This year’s meal took place at the beginning of January at Brick & Mortar Music Hall in San Francisco. Eighty guests, including three rabbis, listened to a panel of talks and then indulged in a buffet of, well, treif. This included peanut butter pie with bacon, pulled pork potato kugel, Reuben sandwiches, rabbit crepinette.

One of the rabbis — Rabbi Sydney Mintz — even said a bracha over the meal.

Rabbi Laura Janner-Klausner, the senior rabbi of British Reform Judaism, is taken aback by this, adding: “There’s a halachic category called a bracha l’vatala, a wasted bracha.”

Wall does point out that Rabbi Mintz took it upon herself to make the bracha spontaneously, and that there were vegetarian dishes for those who didn’t want to eat treif.

Does this highlight a difference between UK and American Jews? Rabbi Janner-Klausner thinks so.

“The old American Reform is so different from British Reform Judaism,” she says. “It’s like night and day.

“Could an event like this happen here, with our rabbinate? No – and I don’t think it should. It’s not our culture and I don’t want it to be.”

Nonetheless, Rabbi Janner-Klausner acknowledges — and celebrates — the fact that “people are Jewish in lots of different ways. But giving it a hechsher, by using religious language” — that’s a step too far.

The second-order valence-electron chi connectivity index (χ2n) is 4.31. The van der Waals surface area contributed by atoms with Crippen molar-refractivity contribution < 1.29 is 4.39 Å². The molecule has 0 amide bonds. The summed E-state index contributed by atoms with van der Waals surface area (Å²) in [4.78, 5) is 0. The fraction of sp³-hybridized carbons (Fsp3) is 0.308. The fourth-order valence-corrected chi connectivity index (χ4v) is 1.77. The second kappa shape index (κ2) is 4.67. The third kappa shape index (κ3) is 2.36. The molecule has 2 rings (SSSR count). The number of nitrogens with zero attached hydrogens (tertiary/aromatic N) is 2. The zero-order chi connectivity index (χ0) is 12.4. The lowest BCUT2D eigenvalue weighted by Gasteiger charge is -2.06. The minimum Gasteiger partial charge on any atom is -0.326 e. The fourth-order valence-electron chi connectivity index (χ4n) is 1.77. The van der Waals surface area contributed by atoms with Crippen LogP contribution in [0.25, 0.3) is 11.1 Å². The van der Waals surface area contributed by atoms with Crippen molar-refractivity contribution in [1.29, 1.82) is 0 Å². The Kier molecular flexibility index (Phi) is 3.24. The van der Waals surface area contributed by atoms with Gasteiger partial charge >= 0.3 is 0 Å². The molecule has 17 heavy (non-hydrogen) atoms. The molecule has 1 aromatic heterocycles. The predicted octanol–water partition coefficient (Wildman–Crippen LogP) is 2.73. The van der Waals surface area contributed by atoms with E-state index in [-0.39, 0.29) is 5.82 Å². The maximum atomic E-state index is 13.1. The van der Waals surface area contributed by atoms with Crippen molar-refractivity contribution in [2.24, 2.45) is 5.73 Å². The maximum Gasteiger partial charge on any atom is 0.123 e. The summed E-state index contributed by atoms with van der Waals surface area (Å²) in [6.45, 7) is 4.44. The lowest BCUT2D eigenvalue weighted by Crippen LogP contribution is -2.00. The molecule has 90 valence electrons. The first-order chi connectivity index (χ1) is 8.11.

Wall admits that, although the majority of American Jews identify themselves as Reform or unaffiliated, a similar event might not have been possible in a more Jewish area of America.

“San Francisco is known to be one of the most assimilated areas in the country; it’s not like we’re living in New York,” she says.

But would she host it again? “I would say so — it was a success,” she replies, citing a Yiddish saying: Az men est khazer, zol es shoyn rinen ibern moyl/If you’re going to eat pork, eat it until your mouth drips.

“Even when our people were Yiddish speakers, people were breaking the kashrut laws. This is proof to me that I’m not doing anything out of the ordinary.”